Seeing the results in Javel-ein from what a well-chosen palette of 16 colors can make possible, I became very interested in using the palette in the color picker more. Until now, I’ve always just picked something in the RGB color wheel that looked right, but from now on I’ll be giving more thought to my palette ahead of time.

As well, I spent a few hours and created a few palettes for Paint.NET so I can select from a collection of pre-defined, general purpose palettes. I have Dawnbringer’s 16- and 32-color palettes, and several that I made for simulating the NES, Atari 2600, and Gameboy. I plan to try to use these for a while, to see how I can adapt to a constraint of a pre-defined palette of so few colors, and what that will teach me as a pixel artist.

From my reading, I know that there is a lot to creating a good palette, and I’m not yet experienced enough to do so, but I now know enough to start trying. It’s encouraging to read that even well-regarded, accomplished pixel artists struggle with selecting just the right colors for their palettes, and that it is not just me because I’m “not really an artist”. This is something I can learn, and get better with, and I just have to work at it.

In the course of learning, I need to keep a notebook for ideas and references. I figure sharing it publicly will only help to improve the quality of what I find. I don’t really have much original to say on the subject yet, so this is mostly a dump of links to interesting articles, discussion threads, and resources.

Pixel art communities

Pixel art tools

There’s a ton of them. I primarily use Paint.NET so far, but there are many others I’ve yet to try. I’m too lazy right now to put hyperlinks for all of them here, but you can find them by google.

  • Paint.NET
  • GraphicsGale
  • Pickle
  • PyxelEdit
  • GrafX2
  • Aseprite
  • GIMP
  • ProMotion

Palette Choices

Some very interesting forum threads on the philosophy and method of building up a palette.

  1. http://www.pixeljoint.com/forum/forum_posts.asp?TID=10695
  2. http://wayofthepixel.net/pixelation/index.php?topic=8110.msg92434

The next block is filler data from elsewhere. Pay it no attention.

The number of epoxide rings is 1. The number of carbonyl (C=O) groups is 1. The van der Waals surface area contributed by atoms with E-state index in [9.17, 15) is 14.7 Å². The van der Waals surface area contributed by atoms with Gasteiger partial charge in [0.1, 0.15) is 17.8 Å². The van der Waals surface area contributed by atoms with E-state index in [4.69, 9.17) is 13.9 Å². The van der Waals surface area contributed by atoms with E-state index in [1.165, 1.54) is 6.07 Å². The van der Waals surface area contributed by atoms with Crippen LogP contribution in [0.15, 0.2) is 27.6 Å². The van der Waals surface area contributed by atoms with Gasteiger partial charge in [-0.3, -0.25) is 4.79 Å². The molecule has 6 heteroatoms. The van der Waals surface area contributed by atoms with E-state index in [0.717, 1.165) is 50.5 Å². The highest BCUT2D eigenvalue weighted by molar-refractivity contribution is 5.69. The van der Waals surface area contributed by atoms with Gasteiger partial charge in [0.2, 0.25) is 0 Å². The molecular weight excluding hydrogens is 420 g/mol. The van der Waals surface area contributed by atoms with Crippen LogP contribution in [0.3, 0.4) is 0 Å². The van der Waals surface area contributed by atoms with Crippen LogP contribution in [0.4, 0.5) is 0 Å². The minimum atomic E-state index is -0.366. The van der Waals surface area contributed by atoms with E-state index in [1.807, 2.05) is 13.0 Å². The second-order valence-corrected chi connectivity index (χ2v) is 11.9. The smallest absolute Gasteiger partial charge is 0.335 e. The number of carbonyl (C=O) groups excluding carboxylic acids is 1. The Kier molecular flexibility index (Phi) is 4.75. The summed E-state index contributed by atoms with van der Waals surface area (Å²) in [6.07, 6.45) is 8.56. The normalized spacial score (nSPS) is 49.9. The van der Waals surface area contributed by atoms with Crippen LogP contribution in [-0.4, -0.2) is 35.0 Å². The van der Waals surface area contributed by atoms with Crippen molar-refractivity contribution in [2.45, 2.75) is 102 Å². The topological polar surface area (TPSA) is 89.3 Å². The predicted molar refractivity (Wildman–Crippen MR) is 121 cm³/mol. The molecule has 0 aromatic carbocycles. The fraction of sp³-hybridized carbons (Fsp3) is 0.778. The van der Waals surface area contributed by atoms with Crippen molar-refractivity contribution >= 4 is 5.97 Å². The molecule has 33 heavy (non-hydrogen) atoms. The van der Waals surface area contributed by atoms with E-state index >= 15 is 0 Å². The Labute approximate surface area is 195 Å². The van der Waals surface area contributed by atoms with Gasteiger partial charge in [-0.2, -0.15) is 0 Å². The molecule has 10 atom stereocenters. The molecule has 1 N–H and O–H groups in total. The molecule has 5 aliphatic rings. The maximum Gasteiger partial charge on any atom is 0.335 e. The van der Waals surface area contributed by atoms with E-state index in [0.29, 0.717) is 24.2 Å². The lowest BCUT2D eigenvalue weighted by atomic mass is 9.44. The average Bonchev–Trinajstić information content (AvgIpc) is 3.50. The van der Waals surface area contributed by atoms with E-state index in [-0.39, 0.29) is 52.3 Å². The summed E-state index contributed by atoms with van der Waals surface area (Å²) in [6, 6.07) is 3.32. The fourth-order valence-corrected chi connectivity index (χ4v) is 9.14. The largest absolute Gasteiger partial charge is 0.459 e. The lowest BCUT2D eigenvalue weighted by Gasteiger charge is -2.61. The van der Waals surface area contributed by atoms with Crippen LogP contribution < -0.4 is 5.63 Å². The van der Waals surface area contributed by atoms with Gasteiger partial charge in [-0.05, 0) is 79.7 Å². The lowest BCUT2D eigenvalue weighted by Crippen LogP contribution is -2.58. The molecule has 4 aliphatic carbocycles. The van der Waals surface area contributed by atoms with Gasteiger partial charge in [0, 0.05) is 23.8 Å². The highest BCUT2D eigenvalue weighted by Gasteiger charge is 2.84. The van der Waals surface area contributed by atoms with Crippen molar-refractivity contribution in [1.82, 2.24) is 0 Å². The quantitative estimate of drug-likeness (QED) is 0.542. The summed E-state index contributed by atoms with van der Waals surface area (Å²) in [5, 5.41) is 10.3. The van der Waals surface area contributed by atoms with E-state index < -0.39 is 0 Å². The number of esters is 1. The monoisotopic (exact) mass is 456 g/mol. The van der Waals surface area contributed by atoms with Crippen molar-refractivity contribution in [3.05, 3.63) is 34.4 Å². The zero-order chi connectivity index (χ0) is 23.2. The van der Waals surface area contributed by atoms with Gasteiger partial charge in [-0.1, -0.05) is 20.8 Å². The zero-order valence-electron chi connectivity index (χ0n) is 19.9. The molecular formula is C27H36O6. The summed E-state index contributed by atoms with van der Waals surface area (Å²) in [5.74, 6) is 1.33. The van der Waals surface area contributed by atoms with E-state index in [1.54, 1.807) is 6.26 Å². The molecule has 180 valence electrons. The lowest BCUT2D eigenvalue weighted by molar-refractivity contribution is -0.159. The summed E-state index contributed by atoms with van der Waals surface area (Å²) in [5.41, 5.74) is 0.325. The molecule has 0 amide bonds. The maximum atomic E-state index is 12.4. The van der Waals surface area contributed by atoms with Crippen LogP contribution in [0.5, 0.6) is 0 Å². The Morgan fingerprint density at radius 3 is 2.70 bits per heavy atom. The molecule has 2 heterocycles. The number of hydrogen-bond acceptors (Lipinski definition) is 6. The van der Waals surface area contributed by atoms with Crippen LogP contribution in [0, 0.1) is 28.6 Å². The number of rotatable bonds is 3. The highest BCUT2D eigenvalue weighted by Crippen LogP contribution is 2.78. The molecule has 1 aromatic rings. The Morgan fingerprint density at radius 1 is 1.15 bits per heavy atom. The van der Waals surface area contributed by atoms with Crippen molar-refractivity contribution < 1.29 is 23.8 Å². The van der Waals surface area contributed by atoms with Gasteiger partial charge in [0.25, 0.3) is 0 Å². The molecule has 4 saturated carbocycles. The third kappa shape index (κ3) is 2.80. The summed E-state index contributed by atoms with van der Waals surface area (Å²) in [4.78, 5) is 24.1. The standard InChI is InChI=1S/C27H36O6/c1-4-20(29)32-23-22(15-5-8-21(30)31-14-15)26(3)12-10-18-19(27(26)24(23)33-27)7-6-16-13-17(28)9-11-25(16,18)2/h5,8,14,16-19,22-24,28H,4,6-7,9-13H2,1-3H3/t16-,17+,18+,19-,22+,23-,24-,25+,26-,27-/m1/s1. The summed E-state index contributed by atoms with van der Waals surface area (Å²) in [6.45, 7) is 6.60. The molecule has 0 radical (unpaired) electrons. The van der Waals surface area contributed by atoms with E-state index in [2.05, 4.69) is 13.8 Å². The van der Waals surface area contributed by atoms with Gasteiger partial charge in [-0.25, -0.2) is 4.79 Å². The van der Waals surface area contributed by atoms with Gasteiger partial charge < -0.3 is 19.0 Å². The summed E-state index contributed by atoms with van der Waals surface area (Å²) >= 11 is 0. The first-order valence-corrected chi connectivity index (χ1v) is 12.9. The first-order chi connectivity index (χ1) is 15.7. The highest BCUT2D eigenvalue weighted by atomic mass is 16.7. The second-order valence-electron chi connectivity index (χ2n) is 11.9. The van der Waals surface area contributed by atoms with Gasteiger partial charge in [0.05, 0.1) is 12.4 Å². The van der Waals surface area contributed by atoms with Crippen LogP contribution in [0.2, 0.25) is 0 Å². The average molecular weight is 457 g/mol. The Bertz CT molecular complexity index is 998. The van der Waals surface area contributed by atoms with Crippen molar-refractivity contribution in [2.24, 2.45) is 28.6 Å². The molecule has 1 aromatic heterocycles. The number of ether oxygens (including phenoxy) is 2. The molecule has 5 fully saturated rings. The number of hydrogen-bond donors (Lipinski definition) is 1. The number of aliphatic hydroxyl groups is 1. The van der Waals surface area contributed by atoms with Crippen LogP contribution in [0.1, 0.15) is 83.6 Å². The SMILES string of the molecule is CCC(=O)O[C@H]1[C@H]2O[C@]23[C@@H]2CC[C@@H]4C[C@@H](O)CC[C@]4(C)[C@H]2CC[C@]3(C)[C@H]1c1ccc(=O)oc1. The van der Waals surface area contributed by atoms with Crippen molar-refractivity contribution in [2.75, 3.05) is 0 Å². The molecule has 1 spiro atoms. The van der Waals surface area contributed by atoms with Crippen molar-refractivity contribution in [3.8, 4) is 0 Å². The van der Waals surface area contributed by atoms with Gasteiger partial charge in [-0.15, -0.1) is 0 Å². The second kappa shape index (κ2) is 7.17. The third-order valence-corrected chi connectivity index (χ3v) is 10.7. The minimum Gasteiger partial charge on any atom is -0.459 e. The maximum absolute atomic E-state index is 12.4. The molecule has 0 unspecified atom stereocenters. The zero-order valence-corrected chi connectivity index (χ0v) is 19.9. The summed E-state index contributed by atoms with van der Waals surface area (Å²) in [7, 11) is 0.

I’ll add more to this as my reading continues.

Pixel Art: Star Wars characters

After the Ohio Game Dev Expo, I felt like doing some pixel art exercises, so I did these.

The style I’m employing here is chunky minimalism, so I’m not striving for a lot of detail. Rather, I’m going for the least amount of detail and work to make a recognizable character. This style enables me to work very quickly (it took me maybe 20 minutes to do the entire set) and emulate a resolution and palette constrained system like the Atari 2600.

I could definitely add more detail, and especially shading, to improve the depth and likeness. It would slow me down considerably, but would be worth it if I was interested in prettier pixel art, not emulating the look of a classic console. Properly speaking, for a preliminary pass, they are acceptable as far as the recognizability criteria goes, but most of them have palette challenges, mainly due to light color on light colors. If I was going to do something serious with these, I’d work on them more to address those issues.

I did these up at 64×64, and blew them up to 512-wide to display on the web site without having to scale them up.

R2-D2

512x512_R2D2

C-3PO

512x512_C3P0

Luke Skywalker

512x512_LukeSkywalker

Obi Wan Kenobi

512x512_ObiWanKenobi

Han Solo

512x512_HanSolo

Chewbacca

512x768_Chewbacca

Princess Leia

512x512_PrincessLeia

There are so many different characters and costumes that I could keep doing Star Wars pixel art pretty much endlessly.

Pixel Art: Boss Borot/BoboBot

pixel art "BoboBot" by Chris Sanyk 256x256px

Notes:

  1. I actually had to put a face on this one!
  2. Bobobot was the comic relief in the Mazinger Z series. This robot actually had facial expressions that changed according to the pilot, Bobo’s mood. This image, I think, makes him look a bit expressionless and almost zombie-like, in contrast with the cartoon’s very human-like expressions. It’s so difficult to capture emotion and expression and personality in just a few pixels, which is why I’ve refrained from trying to draw them.
  3. Generally, I feel that it’s better to go abstract and just convey the impression of the overall person, rather than try to convey facial expressions at the resolutions I’ve been dealing with. This serves as a good example of why. It would take a great deal of fine tuning and high-resolution finesse to get the nuance in the expression just right. If it’s critical, it is worth it, but it is a lot of extra work, and takes a true artist to pull off well.